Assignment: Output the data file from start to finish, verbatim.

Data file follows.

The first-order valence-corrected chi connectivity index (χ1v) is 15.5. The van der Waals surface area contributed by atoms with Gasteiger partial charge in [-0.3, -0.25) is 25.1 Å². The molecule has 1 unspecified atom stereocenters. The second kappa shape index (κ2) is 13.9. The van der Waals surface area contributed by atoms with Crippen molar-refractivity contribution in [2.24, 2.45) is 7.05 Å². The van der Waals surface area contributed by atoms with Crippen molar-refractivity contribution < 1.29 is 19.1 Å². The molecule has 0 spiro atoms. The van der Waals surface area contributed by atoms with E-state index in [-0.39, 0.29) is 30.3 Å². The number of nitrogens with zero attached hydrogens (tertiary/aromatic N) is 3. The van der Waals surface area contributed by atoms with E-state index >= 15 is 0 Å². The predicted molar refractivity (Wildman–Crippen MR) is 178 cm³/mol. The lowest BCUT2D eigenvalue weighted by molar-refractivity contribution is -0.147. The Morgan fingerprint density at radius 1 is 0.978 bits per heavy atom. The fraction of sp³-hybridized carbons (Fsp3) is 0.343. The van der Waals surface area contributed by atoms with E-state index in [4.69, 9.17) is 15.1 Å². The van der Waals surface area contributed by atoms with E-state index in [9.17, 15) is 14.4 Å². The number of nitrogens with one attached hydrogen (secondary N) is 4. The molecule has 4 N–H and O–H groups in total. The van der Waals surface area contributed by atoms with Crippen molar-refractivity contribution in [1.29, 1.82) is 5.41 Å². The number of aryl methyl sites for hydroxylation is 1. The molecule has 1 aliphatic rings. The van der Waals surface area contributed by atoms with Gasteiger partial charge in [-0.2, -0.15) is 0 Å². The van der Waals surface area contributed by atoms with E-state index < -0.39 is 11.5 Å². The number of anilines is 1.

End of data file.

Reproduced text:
The first-order valence-corrected chi connectivity index (χ1v) is 15.5. The van der Waals surface area contributed by atoms with Gasteiger partial charge in [-0.3, -0.25) is 25.1 Å². The molecule has 1 unspecified atom stereocenters. The second kappa shape index (κ2) is 13.9. The van der Waals surface area contributed by atoms with Crippen molar-refractivity contribution in [2.24, 2.45) is 7.05 Å². The van der Waals surface area contributed by atoms with Crippen molar-refractivity contribution < 1.29 is 19.1 Å². The molecule has 0 spiro atoms. The van der Waals surface area contributed by atoms with E-state index in [-0.39, 0.29) is 30.3 Å². The number of nitrogens with zero attached hydrogens (tertiary/aromatic N) is 3. The van der Waals surface area contributed by atoms with E-state index >= 15 is 0 Å². The predicted molar refractivity (Wildman–Crippen MR) is 178 cm³/mol. The lowest BCUT2D eigenvalue weighted by molar-refractivity contribution is -0.147. The Morgan fingerprint density at radius 1 is 0.978 bits per heavy atom. The fraction of sp³-hybridized carbons (Fsp3) is 0.343. The van der Waals surface area contributed by atoms with E-state index in [4.69, 9.17) is 15.1 Å². The van der Waals surface area contributed by atoms with E-state index in [9.17, 15) is 14.4 Å². The number of nitrogens with one attached hydrogen (secondary N) is 4. The molecule has 4 N–H and O–H groups in total. The van der Waals surface area contributed by atoms with Crippen molar-refractivity contribution in [1.29, 1.82) is 5.41 Å². The number of aryl methyl sites for hydroxylation is 1. The molecule has 1 aliphatic rings. The van der Waals surface area contributed by atoms with Gasteiger partial charge in [-0.2, -0.15) is 0 Å². The van der Waals surface area contributed by atoms with E-state index < -0.39 is 11.5 Å². The number of anilines is 1.